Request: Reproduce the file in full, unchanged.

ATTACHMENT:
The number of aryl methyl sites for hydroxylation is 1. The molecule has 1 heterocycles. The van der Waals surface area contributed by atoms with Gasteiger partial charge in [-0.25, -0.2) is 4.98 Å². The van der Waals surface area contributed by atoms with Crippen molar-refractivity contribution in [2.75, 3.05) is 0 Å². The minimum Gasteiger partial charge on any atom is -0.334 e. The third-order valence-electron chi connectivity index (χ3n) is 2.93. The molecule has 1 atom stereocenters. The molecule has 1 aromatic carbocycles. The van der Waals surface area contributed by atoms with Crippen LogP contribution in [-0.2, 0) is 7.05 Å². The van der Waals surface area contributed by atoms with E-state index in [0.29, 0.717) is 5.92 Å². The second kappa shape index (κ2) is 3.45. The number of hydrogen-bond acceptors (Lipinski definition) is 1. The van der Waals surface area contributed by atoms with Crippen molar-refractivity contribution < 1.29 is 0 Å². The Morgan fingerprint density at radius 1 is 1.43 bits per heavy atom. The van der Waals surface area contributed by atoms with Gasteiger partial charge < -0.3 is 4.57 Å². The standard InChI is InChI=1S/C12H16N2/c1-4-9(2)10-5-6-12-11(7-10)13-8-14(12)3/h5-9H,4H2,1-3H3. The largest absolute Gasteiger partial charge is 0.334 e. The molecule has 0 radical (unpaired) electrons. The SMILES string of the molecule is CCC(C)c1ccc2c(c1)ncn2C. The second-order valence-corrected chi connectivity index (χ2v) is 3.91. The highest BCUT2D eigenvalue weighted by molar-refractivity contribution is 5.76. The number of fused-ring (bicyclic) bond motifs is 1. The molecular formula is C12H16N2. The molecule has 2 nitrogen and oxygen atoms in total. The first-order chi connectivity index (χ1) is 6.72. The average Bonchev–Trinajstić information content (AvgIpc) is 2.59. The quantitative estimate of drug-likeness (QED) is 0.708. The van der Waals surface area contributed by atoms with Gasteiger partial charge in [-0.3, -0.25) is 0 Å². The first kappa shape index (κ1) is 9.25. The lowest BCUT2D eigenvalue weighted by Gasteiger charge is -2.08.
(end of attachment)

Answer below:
The number of aryl methyl sites for hydroxylation is 1. The molecule has 1 heterocycles. The van der Waals surface area contributed by atoms with Gasteiger partial charge in [-0.25, -0.2) is 4.98 Å². The van der Waals surface area contributed by atoms with Crippen molar-refractivity contribution in [2.75, 3.05) is 0 Å². The minimum Gasteiger partial charge on any atom is -0.334 e. The third-order valence-electron chi connectivity index (χ3n) is 2.93. The molecule has 1 atom stereocenters. The molecule has 1 aromatic carbocycles. The van der Waals surface area contributed by atoms with Crippen LogP contribution in [-0.2, 0) is 7.05 Å². The van der Waals surface area contributed by atoms with E-state index in [0.29, 0.717) is 5.92 Å². The second kappa shape index (κ2) is 3.45. The number of hydrogen-bond acceptors (Lipinski definition) is 1. The van der Waals surface area contributed by atoms with Crippen molar-refractivity contribution < 1.29 is 0 Å². The Morgan fingerprint density at radius 1 is 1.43 bits per heavy atom. The van der Waals surface area contributed by atoms with Gasteiger partial charge < -0.3 is 4.57 Å². The standard InChI is InChI=1S/C12H16N2/c1-4-9(2)10-5-6-12-11(7-10)13-8-14(12)3/h5-9H,4H2,1-3H3. The largest absolute Gasteiger partial charge is 0.334 e. The molecule has 0 radical (unpaired) electrons. The SMILES string of the molecule is CCC(C)c1ccc2c(c1)ncn2C. The second-order valence-corrected chi connectivity index (χ2v) is 3.91. The highest BCUT2D eigenvalue weighted by molar-refractivity contribution is 5.76. The number of fused-ring (bicyclic) bond motifs is 1. The molecular formula is C12H16N2. The molecule has 2 nitrogen and oxygen atoms in total. The first-order chi connectivity index (χ1) is 6.72. The average Bonchev–Trinajstić information content (AvgIpc) is 2.59. The quantitative estimate of drug-likeness (QED) is 0.708. The van der Waals surface area contributed by atoms with Gasteiger partial charge in [-0.3, -0.25) is 0 Å². The first kappa shape index (κ1) is 9.25. The lowest BCUT2D eigenvalue weighted by Gasteiger charge is -2.08.